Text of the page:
Why going to Petermann? 2. For Science!

I hope I get to see that! (from ogreenworld.umwblogs.org)

I hope I get to see that! (from ogreenworld.umwblogs.org)

Personally, I want to go to Petermann for the sense of adventure and the amazing views, the ever changing light on the ice, the narwhals piercing through the surface of the water, the polar bears running along our side… Basically, I want what is advertised by polar cruise ships. Except that I find cruises utterly boring. Luckily, Petermann does not only offer the remoteness and crazy wildlife I long for, it is also an incredible site when it comes to science. For in this very location, people interested in the past, the present, and the future of the ocean will be taking measurements during the same expedition! Let me tell you more about these.

The Past Ocean, Alan Mix

Alan Mix from Oregon State University (US) is the chief scientist of our research cruise. That means he is the one who came with the idea of going to Petermann and who gathered enough support to convince NSF to fund it. He and his team are paleoceanographers: they try to understand what the ocean was like thousands of years ago by drilling holes in the ocean floor. They obtain metres of sediment, that is basically mud containing the remnants of dead sea animals, where each layer can be dated relatively easily (using the same methods as archaeologists). Within the layers, the varieties and concentrations of species they find give them indications of what the ocean temperature was at that time.

Benthic foraminifera are used to estimate past ocean temperatures (image Wikipedia commons)

Benthic foraminifera are used to estimate past ocean temperatures (image Wikipedia commons)

During the cruise, they will be performing sediment coring at sea and under the ice shelf (a floating tongue of ice… actually I’ll write about it in 2 weeks!). On land, by looking at where there are rocks and marine sediments, they will also be able to infer ice retreat history and past sea levels. But I’m not sure I fully understand how for the moment, so I’ll explain in more details after I have asked them during the cruise.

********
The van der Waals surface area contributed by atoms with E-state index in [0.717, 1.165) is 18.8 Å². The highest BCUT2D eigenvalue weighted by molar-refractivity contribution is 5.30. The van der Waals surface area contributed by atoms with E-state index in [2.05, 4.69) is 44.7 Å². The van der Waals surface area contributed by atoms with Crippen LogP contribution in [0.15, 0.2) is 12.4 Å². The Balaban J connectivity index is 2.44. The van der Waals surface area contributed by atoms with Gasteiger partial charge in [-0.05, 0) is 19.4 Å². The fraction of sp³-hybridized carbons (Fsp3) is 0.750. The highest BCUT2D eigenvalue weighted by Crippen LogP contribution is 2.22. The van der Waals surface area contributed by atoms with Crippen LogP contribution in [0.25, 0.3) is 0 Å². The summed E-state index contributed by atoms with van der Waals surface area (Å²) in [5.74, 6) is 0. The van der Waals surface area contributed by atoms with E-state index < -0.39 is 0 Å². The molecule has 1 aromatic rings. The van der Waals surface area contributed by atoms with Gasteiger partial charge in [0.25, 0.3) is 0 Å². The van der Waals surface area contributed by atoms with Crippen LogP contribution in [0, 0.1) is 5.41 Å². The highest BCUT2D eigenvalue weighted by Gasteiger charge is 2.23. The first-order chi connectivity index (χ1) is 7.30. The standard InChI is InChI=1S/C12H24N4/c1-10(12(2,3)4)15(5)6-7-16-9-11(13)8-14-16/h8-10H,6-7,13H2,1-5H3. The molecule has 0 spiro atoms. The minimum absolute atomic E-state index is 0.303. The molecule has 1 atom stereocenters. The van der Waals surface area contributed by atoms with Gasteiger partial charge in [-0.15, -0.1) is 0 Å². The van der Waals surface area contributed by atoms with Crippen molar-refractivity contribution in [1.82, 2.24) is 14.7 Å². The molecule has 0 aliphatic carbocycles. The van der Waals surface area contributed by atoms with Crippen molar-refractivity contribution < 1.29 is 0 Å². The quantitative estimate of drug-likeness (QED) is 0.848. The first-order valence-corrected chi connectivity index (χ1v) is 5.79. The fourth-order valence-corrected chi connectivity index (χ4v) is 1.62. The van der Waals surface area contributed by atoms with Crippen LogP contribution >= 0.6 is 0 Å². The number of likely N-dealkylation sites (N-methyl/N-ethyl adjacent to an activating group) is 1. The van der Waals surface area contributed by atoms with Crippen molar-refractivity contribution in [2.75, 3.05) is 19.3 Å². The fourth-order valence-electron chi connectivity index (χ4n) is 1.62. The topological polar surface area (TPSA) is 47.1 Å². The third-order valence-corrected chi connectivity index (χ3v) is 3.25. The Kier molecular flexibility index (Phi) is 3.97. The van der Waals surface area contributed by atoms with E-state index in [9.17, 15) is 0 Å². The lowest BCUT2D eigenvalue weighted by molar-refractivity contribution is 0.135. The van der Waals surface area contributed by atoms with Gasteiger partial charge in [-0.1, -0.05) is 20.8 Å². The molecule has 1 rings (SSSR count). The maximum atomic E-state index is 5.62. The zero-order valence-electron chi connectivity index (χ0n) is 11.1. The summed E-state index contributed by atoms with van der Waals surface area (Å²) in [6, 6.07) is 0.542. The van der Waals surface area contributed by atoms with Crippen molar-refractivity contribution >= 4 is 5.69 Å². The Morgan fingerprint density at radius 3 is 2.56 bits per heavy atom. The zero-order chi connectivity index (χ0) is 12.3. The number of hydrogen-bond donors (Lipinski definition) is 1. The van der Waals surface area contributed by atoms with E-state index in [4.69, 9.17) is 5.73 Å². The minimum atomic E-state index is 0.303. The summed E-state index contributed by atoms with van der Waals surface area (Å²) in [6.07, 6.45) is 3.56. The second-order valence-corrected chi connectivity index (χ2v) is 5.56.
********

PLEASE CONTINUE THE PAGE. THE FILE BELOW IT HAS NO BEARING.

The Present Ocean, Andreas Muenchow

Andreas and I will be part of the same subproject during the cruise: the physical oceanography. Andreas Muenchow from the University of Delaware (US) is interested in the whole area around Nares Strait (check his blog here) and is among the lucky few who have already been to Petermann. He is interested in measuring the current properties of the ocean (mostly temperature, salinity and water motion) and understand what is happening to Greenland glaciers. Along with Helen Johnson in Oxford -with whom I work for my 3-year research project- they studied the ocean circulation by Petermann a few years ago and showed that it is not the warming atmosphere but the warm ocean that is melting the glacier.

Onboard Oden, Andreas, Jari, Christina and I will be performing CTD casts to measure the variations of salinity (Conductivity) and Temperature with Depth in Nares Strait and around Petermann. He also wants to measure these properties under the ice tongue, so he shall hitch a helicopter ride to the ice and deploy some sensors down the holes made for another subproject and into the ocean, where no one has ever taken any measurement before.

The Future Ocean, me!

Whether you agree that we are responsible for it or not, I suspect you heard that Greenland is melting. In case you have not:

Ice velocity map from Rignot et al. (2012). Red/magenta = bad news

Ice velocity map from Rignot and Mouginot (2009). Red/magenta = bad news

All around Greenland, the ice stored on land in the Greenland Ice Sheet is falling into the ocean. As soon as it moves from land to the ocean, this ice causes sea level rise (like adding an ice cube into your glass). That is a big problem of course, but I’m interested in a second issue: this ice is made of fresh water, whereas the ocean is salty. And fresh water is lighter than salty water, so it stays at the surface, creating some kind of cap that isolates the rest of the ocean from the atmosphere. My whole project aims at working out whether (and when) this fresh water from Greenland melting will actually stop the ocean deep circulation, severely impacting the European climate.

During the cruise, I will be using the CTD casts to not only understand what the ocean does to the glacier, but also how the glacier responds to that (tracking the fresh water). I will also be deploying some new sensors, developed by Jari at KTH, to continuously measure the properties of the water around Petermann up to a year after the cruise, even through winter when no ship can come.
Well and obviously, I’m hoping to see amazing views and take pretty pictures that I would share with you!


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